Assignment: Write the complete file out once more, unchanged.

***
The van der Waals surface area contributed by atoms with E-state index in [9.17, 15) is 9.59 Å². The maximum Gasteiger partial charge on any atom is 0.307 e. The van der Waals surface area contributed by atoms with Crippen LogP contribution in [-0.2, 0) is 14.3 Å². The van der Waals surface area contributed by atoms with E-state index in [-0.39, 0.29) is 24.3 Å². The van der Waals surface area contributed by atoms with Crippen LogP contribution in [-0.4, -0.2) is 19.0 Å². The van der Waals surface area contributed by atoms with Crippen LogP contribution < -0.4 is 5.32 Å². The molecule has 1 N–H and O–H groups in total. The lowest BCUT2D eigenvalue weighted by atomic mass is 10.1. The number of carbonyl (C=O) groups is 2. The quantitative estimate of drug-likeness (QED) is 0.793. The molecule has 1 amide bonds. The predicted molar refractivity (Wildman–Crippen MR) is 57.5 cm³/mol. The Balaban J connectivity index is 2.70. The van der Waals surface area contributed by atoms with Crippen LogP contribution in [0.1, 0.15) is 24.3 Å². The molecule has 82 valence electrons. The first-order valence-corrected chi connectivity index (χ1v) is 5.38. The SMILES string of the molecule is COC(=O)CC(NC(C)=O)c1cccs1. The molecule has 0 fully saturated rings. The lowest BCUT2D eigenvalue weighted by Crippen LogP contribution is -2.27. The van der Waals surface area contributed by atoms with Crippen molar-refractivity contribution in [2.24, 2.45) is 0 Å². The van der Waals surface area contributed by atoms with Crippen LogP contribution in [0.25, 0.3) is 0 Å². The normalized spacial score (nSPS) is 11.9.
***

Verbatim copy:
The van der Waals surface area contributed by atoms with E-state index in [9.17, 15) is 9.59 Å². The maximum Gasteiger partial charge on any atom is 0.307 e. The van der Waals surface area contributed by atoms with Crippen LogP contribution in [-0.2, 0) is 14.3 Å². The van der Waals surface area contributed by atoms with E-state index in [-0.39, 0.29) is 24.3 Å². The van der Waals surface area contributed by atoms with Crippen LogP contribution in [-0.4, -0.2) is 19.0 Å². The van der Waals surface area contributed by atoms with Crippen LogP contribution < -0.4 is 5.32 Å². The molecule has 1 N–H and O–H groups in total. The lowest BCUT2D eigenvalue weighted by atomic mass is 10.1. The number of carbonyl (C=O) groups is 2. The quantitative estimate of drug-likeness (QED) is 0.793. The molecule has 1 amide bonds. The predicted molar refractivity (Wildman–Crippen MR) is 57.5 cm³/mol. The Balaban J connectivity index is 2.70. The van der Waals surface area contributed by atoms with Crippen LogP contribution in [0.1, 0.15) is 24.3 Å². The molecule has 82 valence electrons. The first-order valence-corrected chi connectivity index (χ1v) is 5.38. The SMILES string of the molecule is COC(=O)CC(NC(C)=O)c1cccs1. The molecule has 0 fully saturated rings. The lowest BCUT2D eigenvalue weighted by Crippen LogP contribution is -2.27. The van der Waals surface area contributed by atoms with Crippen molar-refractivity contribution in [2.24, 2.45) is 0 Å². The van der Waals surface area contributed by atoms with Crippen LogP contribution in [0.25, 0.3) is 0 Å². The normalized spacial score (nSPS) is 11.9.